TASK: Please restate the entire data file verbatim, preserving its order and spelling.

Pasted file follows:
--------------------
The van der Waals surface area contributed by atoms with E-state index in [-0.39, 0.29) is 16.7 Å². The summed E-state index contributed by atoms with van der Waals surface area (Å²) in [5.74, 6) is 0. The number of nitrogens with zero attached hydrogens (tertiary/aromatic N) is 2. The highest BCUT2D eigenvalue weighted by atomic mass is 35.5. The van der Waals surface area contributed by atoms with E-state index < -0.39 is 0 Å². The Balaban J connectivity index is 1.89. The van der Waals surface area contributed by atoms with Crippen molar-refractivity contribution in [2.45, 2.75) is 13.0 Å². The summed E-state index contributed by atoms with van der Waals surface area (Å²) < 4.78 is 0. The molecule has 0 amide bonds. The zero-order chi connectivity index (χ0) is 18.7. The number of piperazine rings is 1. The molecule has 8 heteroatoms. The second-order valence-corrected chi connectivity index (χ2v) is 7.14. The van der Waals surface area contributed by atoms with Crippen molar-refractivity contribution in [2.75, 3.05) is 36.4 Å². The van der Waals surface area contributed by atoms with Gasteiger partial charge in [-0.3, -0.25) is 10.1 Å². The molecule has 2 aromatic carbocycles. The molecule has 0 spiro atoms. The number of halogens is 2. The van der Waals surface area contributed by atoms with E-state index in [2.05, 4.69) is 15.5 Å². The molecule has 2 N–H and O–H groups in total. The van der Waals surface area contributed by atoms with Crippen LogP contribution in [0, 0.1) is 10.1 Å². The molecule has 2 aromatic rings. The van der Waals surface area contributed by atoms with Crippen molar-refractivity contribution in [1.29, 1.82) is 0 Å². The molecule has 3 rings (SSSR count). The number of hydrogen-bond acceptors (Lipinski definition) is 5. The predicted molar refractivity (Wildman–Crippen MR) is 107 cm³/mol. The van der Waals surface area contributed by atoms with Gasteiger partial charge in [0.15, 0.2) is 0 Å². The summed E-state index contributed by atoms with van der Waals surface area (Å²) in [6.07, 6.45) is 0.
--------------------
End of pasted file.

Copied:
The van der Waals surface area contributed by atoms with E-state index in [-0.39, 0.29) is 16.7 Å². The summed E-state index contributed by atoms with van der Waals surface area (Å²) in [5.74, 6) is 0. The number of nitrogens with zero attached hydrogens (tertiary/aromatic N) is 2. The highest BCUT2D eigenvalue weighted by atomic mass is 35.5. The van der Waals surface area contributed by atoms with E-state index < -0.39 is 0 Å². The Balaban J connectivity index is 1.89. The van der Waals surface area contributed by atoms with Crippen molar-refractivity contribution in [2.45, 2.75) is 13.0 Å². The summed E-state index contributed by atoms with van der Waals surface area (Å²) < 4.78 is 0. The molecule has 0 amide bonds. The zero-order chi connectivity index (χ0) is 18.7. The number of piperazine rings is 1. The molecule has 8 heteroatoms. The second-order valence-corrected chi connectivity index (χ2v) is 7.14. The van der Waals surface area contributed by atoms with Crippen molar-refractivity contribution in [2.75, 3.05) is 36.4 Å². The van der Waals surface area contributed by atoms with Gasteiger partial charge in [-0.3, -0.25) is 10.1 Å². The molecule has 2 aromatic carbocycles. The molecule has 0 spiro atoms. The number of halogens is 2. The van der Waals surface area contributed by atoms with E-state index in [2.05, 4.69) is 15.5 Å². The molecule has 2 N–H and O–H groups in total. The van der Waals surface area contributed by atoms with Crippen LogP contribution in [0, 0.1) is 10.1 Å². The molecule has 2 aromatic rings. The van der Waals surface area contributed by atoms with Crippen molar-refractivity contribution in [1.29, 1.82) is 0 Å². The molecule has 3 rings (SSSR count). The number of hydrogen-bond acceptors (Lipinski definition) is 5. The predicted molar refractivity (Wildman–Crippen MR) is 107 cm³/mol. The van der Waals surface area contributed by atoms with Gasteiger partial charge in [0.15, 0.2) is 0 Å². The summed E-state index contributed by atoms with van der Waals surface area (Å²) in [6.07, 6.45) is 0.